There is cosmic horror; and then there is cosmic holocaust.The former is the sensibility of human frailty in an unknowable universe; the latter is the insanity that ensues from it.
In Philip Challinor's extraordinary novella, The Voivode, vampirism is in league with the pre-Galilean universe, and its enemy, the Church, is mired in the dark ages. The spacecraft Persephone, lifted into the void by the burning of ten thousand or so heretics, attempts to venture beyond Earth's furthest satellite, Sol. Instead it finds evidence of the Gililean universe in the form of a new planet that appears to orbit Sol; and it finds itself under siege from within, as a stowaway vampire lays waste to the crew with the help of the ship's doctor. Sangruel the vampire and the doctor change the Persephone's course to land on this new planet and claim it... but it claims them in the most curious and horrifying manner.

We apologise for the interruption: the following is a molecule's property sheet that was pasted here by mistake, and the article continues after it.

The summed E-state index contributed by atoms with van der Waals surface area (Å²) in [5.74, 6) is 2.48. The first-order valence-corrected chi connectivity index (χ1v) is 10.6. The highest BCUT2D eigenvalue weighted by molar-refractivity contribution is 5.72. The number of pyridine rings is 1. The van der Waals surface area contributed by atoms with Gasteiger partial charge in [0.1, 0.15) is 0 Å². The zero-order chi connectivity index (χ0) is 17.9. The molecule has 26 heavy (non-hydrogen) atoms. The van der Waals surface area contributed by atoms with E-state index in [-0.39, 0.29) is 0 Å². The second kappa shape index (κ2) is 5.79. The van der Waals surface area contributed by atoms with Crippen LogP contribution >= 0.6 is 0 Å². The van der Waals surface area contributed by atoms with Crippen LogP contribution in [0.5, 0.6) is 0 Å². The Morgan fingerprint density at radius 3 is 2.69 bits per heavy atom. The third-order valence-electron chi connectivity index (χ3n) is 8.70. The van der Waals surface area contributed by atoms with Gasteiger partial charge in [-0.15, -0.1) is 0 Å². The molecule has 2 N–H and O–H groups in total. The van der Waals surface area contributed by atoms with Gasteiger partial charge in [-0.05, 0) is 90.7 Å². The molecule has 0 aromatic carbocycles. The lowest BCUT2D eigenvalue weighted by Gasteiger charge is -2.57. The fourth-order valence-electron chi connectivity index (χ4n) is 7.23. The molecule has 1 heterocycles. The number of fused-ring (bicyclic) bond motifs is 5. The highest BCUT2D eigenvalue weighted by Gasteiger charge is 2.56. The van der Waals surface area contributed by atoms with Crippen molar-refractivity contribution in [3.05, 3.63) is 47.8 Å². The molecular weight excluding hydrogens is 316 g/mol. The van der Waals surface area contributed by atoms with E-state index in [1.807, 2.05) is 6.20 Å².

At the heart of The Voivode is a bloody transfusion; that is, a protectionist exchange of knowledge and of power. Earth's enlightenment is to be more of the same, on an industrial scale, as Challinor reveals the newly discovered planet to have been asset-stripped of its only resource, blood, which is, after all, the currency of vampires. Blood cells converted to coin.
The Voivode, like most of Challinor's work, is precisely rendered. There are touches of Ligotti and Lucius Shephard (The Golden comes to mind); in fact, the prose is better than the former and the conceit fully matches the latter. It is a major work of strange and vivid imagination, and in subjecting cosmic horror to economic rationalism, Challinor has found a wholly unique voice.
You can buy a copy of The Voivode here - I absolutely recommend that you do.